| ~ Materials and Methods|| |
The present study was carried out between July 2002 and December 2002. P.aeruginosa isolates were obtained from the pus culture of hospitalized burn patients and were analysed for the presence of drug resistance by the method of Bauer et al on Mueller Hinton agar (HiMedia) by using commercially available paper discs (HiMedia, India). The antibiotic discs and their concentrations used in the present study are shown in [Figure - 1].
Ten multidrug resistant isolates, which were also resistant to amikacin, were selected for plasmid detection, curing and transformation experiments and also for b-lactamase detection. Plasmid isolation was carried out using the large scale alkaline lysis method as described by Davis et al.
Plasmid samples (25 µL) were electrophoresed through 0.8% agarose (type 1; Sigma) in TBE buffer at 150V, 60mA for 5.5 hours by method of Portnoy et al. The gel was stained for 2 hours in 0.5 µg/µL of ethidium bromide solution and destained in water.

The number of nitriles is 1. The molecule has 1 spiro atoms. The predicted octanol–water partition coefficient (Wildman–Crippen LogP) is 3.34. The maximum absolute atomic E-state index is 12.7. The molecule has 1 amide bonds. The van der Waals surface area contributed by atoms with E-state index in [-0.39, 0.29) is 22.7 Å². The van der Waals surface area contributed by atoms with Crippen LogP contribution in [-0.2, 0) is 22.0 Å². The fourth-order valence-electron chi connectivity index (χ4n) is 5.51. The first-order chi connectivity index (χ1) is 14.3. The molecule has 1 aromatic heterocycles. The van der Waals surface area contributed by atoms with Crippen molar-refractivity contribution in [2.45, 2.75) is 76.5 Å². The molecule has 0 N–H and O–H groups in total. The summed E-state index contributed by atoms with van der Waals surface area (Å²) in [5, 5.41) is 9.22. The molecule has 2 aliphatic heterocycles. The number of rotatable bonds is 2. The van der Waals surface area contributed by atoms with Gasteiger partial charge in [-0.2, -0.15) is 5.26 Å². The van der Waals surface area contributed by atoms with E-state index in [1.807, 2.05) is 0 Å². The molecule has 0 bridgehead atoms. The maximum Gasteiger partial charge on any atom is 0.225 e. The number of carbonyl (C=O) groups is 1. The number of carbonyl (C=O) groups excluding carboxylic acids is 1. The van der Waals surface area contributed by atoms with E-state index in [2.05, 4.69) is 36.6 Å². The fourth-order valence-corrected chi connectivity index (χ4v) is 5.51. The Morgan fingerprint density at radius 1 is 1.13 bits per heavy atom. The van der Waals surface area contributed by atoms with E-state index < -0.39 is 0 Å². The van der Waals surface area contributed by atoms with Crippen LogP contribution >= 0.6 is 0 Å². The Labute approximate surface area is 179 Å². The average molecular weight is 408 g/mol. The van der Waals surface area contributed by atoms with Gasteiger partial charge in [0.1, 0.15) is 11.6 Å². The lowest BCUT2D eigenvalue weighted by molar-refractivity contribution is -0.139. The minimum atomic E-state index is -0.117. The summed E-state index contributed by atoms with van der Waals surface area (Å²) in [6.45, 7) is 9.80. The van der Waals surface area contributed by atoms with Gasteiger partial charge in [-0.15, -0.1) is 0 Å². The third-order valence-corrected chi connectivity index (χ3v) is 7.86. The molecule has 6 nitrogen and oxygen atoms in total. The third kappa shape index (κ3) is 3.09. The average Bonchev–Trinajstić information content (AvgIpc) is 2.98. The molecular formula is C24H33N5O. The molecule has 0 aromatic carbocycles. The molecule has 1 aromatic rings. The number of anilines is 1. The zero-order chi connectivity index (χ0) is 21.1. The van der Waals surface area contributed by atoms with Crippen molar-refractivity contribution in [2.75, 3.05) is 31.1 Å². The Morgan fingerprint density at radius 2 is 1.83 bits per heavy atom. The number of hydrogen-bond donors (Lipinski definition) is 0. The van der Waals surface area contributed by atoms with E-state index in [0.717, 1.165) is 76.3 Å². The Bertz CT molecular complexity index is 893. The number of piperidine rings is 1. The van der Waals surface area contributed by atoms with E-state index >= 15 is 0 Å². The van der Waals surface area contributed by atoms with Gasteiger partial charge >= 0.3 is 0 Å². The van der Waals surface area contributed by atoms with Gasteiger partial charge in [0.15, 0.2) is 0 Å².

| ~ Curing experiments|| |
Ethidium bromide (Sibisco Research Lab. Ltd. India) was used as curing agent. The method described by Guerry and Colwell as adopted in our previous experiments was used. The minimal inhibitory concentration of ethidium bromide was determined for the bacterial isolates in trypticase soy broth (TSB) and the highest concentration permitting growth was used for plasmid curing. Subcultures were initially done on trypticase soy agar and the colonies were tested for antibiotic sensitivity.
| ~ Transformation experiments|| |
Transformation experiments were carried out according to Davis et al as described by us elsewhere by using P. aeruginosa strains as donor and Escherichia More Details coli strain HB101, which was sensitive to all the previously tested drugs, as recipient. The presence of plasmid in transformants was checked through electrophoresis and the transformants were also tested for each drug resistance already recorded for the donor strain.